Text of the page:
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Messages - whbacon

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Writers' Cafe / Re: Hugo Awards and #Sadpuppies
« on: April 17, 2015, 07:38:14 AM »
And now you understand why slate voting is wrong. Right?

As opposed to the informal clique voting and logrolling that was happening before?

Writers' Cafe / Re: Hugo Awards and #Sadpuppies
« on: April 17, 2015, 07:36:31 AM »
I think this whole kerfuffle is turning off readers.

I doubt most readers are even aware of it. But, if they are, they're only hearing one side of it (the anti-SP side).  I suspect the real question ends up being "What difference will it make to most readers if there are no Hugos awarded this year?"

Writers' Cafe / Re: Hugo Awards and #Sadpuppies
« on: April 14, 2015, 09:15:44 AM »
I keep seeing this, but it's applied to everything. Literally no matter what happens, someone on the SP side of things seems to think it proves them right. If they win, it proves them right. If they lose, it proves them right. If they illegally nominate someone and they're caught, it proves them right. If they nominate an ineligible work and they're caught, it proves them right. [expletive], if Santa Claus shows up with a uzi, somehow it still proves them right. It's a great piece of rhetoric, but it kind of shows how warped their thinking is that no matter what happens, they'll still think it proves them right.

Maybe that's because they're right?   :D

And they'd rather have that 4/6th of a video game than poke someone in the eye.

Pretty much, yeah.  Which also puts quit on the idea that the Puppies brought GG into the Hugo mix (with very few exceptions) - If they had, the number of nominating voters would have been much much larger.

Writers' Cafe / Re: Hugo Awards and #Sadpuppies
« on: April 14, 2015, 07:18:55 AM »
LOL. Wow. Really? I just looked at VD's "publishing" company and saw that they have what... eight "authors" signed up, including VD himself. Don't make it sound like it's some big to do when it's just VD footing the bill for some of his ideological buddies. And those "better known self-publishers"... I don't recognize a single name up there for their actual fiction. I can spot the names of two people who are violently intolerant, but I don't see a name I recognize for being a well-known self-publisher.

Yes. Because the GG crowd are loud and rabid, but they're generally cheap and not readers.

Gamers (whether GG or not) may not generally be readers, but cheap?  Have you priced video games?

Writers' Cafe / Re: Hugo Awards and #Sadpuppies
« on: April 14, 2015, 07:16:13 AM »
The puppies artist nominee was disqualified from the ballot. Apparently the puppies nominated him not because of his politics, but because of the great art he put out during the year that impressed them. Unfortunately, the artist didn't actually put anything out in 2014 at all. But, of course, he wasn't nominated for his politics, but for his art. The art that he actually didn't do any of during the year.

They should cancel the entire ballot and either not award anything or hold a "town meeting" at the actual Worldcon with actual attendees to decide the winners.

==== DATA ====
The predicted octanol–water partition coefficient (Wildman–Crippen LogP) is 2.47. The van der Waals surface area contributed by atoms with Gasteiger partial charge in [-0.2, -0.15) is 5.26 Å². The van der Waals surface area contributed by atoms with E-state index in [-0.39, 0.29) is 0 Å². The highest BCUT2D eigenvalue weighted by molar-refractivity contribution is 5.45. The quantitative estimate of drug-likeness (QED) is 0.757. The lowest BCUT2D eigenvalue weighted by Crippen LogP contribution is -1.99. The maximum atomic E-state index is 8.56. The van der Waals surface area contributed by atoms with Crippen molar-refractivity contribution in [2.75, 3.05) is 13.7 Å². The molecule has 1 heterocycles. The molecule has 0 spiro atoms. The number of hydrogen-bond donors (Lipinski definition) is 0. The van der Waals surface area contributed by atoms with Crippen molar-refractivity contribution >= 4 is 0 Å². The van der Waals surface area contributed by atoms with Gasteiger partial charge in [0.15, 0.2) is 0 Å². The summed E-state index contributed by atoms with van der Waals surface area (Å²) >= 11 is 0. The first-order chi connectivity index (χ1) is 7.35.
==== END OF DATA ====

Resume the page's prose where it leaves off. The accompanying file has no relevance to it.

Either of which would prove the puppies right: That the awards are blatantly political and rigged in favor of certain flavors of political opinions.

Writers' Cafe / Re: Hugo Awards and #Sadpuppies
« on: April 08, 2015, 07:25:36 AM »
Can anyone explain why voting is limited to specific people at WorldCon or those who pay? Why can't voting be an online process open to all members?

Members of what?  Voting is currently limited to those who purchase a membership at Worldcon - either attending or supporting.  Since Worldcon (as a floating institution) created the Hugos, it (and the umbrella organization that names a particular Con as Worldcon for that year) owns the Hugos and the World Science Fiction Society (the umbrella org) makes those rules.  Membership in WSFS is defined as the membership of the upcoming Worldcon.  So, in effect, voting is an online process open to all members.

Writers' Cafe / Re: Hugo Awards and #Sadpuppies
« on: April 08, 2015, 07:20:29 AM »
I agree that what has happened with the Hugos is disgraceful. As they say, ants at a picnic.

I believe the only reason that people care is because it's THE HUGOS, what has traditionally been the gold standard, hallmark award within sci-fi -- the Hugos carry value because they remind us of the golden age of scifi -- the days of Asimov, Clarke, Bradbury, Heinlein and all the other legends, when the field was young and new and showing us a future beyond the Cold War mentality of "OMG, the Ruskies are going to nuke us in our sleep."  (And of course, nostalgia makes "remembering" that era a lot more gilded than it actually was, but that's human nature.)

And now we find out that, in some cases, a couple of dozen nominations and votes can get you a rocket ship trophy and it's become this whole tawdry political mudslinging fest between a couple of very small, very vocal, militant, extreme groups.

I think the Hugos are diminished because so few fans are involved in recent years. I find it hard to believe that something acquiring 1,000 votes represents the whole of spec fiction -- somebody earlier described this kerfluffle as a popularity contest, like voting for Prom Queen and King. They are right -- except most Prom Kings and Queens get more votes.